If you have polycystic kidney disease (PKD) and end-stage kidney disease (ESRD), you may need a kidney transplant.
Here’s what you can expect and how to navigate the process.
How do I get a new kidney?
There are two ways to get a new kidney. You can get a donation from a deceased donor or a living donor.
With a deceased donor, you get on a waiting list to receive a kidney from someone who has died. With a living donor, you can arrange to use a kidney from a living person.
How much time would it take?
If you wait for a deceased donor, it may take a few years before you have a kidney available. It is a waiting period of 3 to 5 years.
Your wait may be longer, depending on your age and medical condition. If you have a sensitive immune system from previous transplants, blood transfusions, or pregnancies, it can be difficult to find a compatible donor, so you may have to wait longer.
“My biggest advice to those who need a transplant is to look for a living donor,” says Neeraj Desai, MD, surgical director of kidney and pancreas transplantation at Johns Hopkins Medicine. “This is a very difficult thing to ask someone to do, but there are programs we have in place to encourage living donation.”
Johns Hopkins Medicine has a program called Live Donor Champion, which helps donors and recipients. You can also try the National Kidney Registry, which uses a large database to match living kidney donors with recipients.
With a living donor, the process may happen quickly. “Living-donor transplants can often take place within weeks to months of starting a transplant evaluation,” says Linda Wright, DrNP, a transplant expert for the American Kidney Disease Nurses Association.
What are the criteria for obtaining a new kidney?
“The list is long, but these are some of the larger categories of things we sift through,” says Desai.
- No significant heart disease
- There is no current diagnosis of cancer
- If you have had cancer in the past, there is sufficient evidence that it has not recurred
- Adequate social support
- A body mass index of 35-40 or less
- There is no major progressive neurological disease
- There is no major untreated mental illness
How are the kidneys distributed?
Kidneys are allocated through a points system run by an organization called the United Network for Organ Sharing (UNOS). Using this computer system, UNOS takes each deceased donor’s kidney and matches it with potential recipients using a points system.
“These scores are based on certain medical factors, how long they were on the waiting list or when they started dialysis, how closely they matched the donor, and how close they were to the donor’s location,” Wright says. .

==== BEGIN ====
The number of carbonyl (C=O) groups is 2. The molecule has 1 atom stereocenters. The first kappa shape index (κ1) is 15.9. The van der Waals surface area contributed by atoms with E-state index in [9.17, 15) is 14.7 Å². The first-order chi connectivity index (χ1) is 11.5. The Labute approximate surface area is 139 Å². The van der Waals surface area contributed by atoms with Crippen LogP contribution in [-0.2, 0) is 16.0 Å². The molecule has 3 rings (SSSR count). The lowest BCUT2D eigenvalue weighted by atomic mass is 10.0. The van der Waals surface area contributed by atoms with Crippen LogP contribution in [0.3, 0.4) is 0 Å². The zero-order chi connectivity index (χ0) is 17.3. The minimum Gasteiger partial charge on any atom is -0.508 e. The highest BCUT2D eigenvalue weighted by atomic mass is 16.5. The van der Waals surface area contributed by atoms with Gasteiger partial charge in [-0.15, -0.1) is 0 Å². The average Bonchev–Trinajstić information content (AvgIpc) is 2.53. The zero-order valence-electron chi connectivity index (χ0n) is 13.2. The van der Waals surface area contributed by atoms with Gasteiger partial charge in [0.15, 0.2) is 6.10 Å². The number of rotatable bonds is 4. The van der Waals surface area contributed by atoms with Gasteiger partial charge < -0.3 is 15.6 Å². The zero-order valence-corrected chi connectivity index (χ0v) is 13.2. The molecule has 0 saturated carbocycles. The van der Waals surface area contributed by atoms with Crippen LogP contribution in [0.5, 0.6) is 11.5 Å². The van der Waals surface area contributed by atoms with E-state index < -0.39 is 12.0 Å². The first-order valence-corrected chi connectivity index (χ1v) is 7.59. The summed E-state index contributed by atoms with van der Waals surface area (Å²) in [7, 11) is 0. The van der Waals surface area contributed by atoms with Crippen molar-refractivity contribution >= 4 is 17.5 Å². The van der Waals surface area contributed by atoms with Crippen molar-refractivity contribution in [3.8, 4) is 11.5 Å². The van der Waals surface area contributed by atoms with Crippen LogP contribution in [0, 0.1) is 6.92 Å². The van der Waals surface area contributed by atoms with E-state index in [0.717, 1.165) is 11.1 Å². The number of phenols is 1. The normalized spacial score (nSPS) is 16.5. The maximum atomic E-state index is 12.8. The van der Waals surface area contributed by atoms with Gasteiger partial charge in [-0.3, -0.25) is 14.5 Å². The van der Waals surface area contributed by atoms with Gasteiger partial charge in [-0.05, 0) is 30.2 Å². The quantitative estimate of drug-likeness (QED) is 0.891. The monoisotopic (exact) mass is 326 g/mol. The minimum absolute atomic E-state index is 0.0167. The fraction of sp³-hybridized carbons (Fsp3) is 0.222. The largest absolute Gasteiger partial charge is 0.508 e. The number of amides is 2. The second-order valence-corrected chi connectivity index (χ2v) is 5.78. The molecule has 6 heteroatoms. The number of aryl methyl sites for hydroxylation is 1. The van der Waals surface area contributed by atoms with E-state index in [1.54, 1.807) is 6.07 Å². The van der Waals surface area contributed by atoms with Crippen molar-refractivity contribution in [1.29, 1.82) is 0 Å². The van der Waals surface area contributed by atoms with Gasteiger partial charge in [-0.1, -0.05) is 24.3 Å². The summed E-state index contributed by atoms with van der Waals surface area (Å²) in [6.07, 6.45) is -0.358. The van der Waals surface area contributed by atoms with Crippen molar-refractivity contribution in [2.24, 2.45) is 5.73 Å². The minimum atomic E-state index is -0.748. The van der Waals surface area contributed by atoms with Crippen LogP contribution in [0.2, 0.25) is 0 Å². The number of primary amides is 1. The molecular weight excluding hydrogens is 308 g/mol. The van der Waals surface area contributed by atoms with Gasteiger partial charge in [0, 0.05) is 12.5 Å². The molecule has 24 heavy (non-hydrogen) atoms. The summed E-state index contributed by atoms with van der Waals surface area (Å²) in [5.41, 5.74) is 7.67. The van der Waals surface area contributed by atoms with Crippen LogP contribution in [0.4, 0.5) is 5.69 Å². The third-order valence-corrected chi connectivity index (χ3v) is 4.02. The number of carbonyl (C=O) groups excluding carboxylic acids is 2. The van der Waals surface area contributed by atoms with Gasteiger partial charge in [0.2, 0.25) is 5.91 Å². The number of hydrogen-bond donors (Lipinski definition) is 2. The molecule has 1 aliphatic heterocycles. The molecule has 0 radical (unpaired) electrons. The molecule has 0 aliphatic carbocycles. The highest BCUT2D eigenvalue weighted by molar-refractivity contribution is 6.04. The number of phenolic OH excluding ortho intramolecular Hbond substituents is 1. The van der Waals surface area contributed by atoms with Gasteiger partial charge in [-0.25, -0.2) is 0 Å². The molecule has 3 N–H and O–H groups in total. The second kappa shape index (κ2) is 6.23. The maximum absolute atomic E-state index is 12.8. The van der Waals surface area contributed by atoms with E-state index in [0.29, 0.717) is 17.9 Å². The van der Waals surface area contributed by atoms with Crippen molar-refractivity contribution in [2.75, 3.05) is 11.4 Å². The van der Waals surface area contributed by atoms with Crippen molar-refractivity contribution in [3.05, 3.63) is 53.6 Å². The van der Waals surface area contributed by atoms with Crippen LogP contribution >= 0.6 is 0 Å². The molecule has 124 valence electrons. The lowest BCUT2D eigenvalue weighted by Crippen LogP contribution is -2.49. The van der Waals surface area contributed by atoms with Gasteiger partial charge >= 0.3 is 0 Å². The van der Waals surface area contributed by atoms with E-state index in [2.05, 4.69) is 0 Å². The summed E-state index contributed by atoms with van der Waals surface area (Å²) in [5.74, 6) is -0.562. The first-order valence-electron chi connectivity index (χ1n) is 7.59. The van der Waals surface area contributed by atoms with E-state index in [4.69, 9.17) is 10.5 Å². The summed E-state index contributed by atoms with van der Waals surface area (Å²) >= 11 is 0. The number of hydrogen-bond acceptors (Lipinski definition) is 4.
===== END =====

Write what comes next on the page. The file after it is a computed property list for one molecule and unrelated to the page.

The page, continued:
Children get special priority. You may get priority if you have a sensitive immune system or if you were an organ donor in the past.
How can I prepare for my transplant?
“The most important thing is to stay on top of your health needs and maintain an active lifestyle,” says Desai. Try to eat a healthy diet and exercise regularly.
Before your transplant, you’ll undergo medical evaluations and tests. While you’re waiting for college, you can repeat it to stay updated. Make sure you keep up with it, says Wright.
Stay in close contact with your transplant coordinator so that you know what is going on with your evaluation and what the status of your waiting list is.
“Keep the transplant center informed of any changes in your medical condition, insurance, or marital status,” says Wright. Don’t forget to share the phone number or change the address so they can reach you quickly if a member becomes available.
What happens during implantation?
When you are ready for the transplant, you will remain in the hospital for a few days.
Before the surgery, you will be under general anesthesia. Your doctor may also give you other pain blockers.
During the surgery, the surgeon will make a cut in your lower abdomen. This is where they will place the new kidney, and then connect it to the blood vessels and the bladder.
Your new kidney will start working right away. It may take a few days to fully work. She may need dialysis for a few weeks to help her reach her full working state.
What does the recovery process look like?
“Recovery in the hospital takes less than a week,” says Desai. You may be able to leave the hospital 3-5 days after surgery. “It takes several more weeks at home to get back to normal.”
At first, you may not be able to drive or lift anything heavier than 5-10 pounds. About 2-3 months after transplantation, you may be able to return to work.
You will see your doctor regularly after surgery. “You can expect to have frequent lab tests and appointments at the transplant center in the first few months after transplant,” says Wright.
Your doctor will also give you immunosuppressive medications to prevent your body from rejecting your new kidney. You will take this medicine for the rest of your life.
What should I ask my doctor?
If you’re considering a kidney transplant, share your questions and concerns with your doctor. If you don’t understand something, ask them to explain better.
Ask questions like:
- How do I keep my kidneys working for as long as possible while I wait for a transplant?
- How can I make the most of my opportunity to have a transplant?
- How can I remain a good candidate while I wait for college?
- What type of medication will I need?
- How can I avoid infection after transplantation?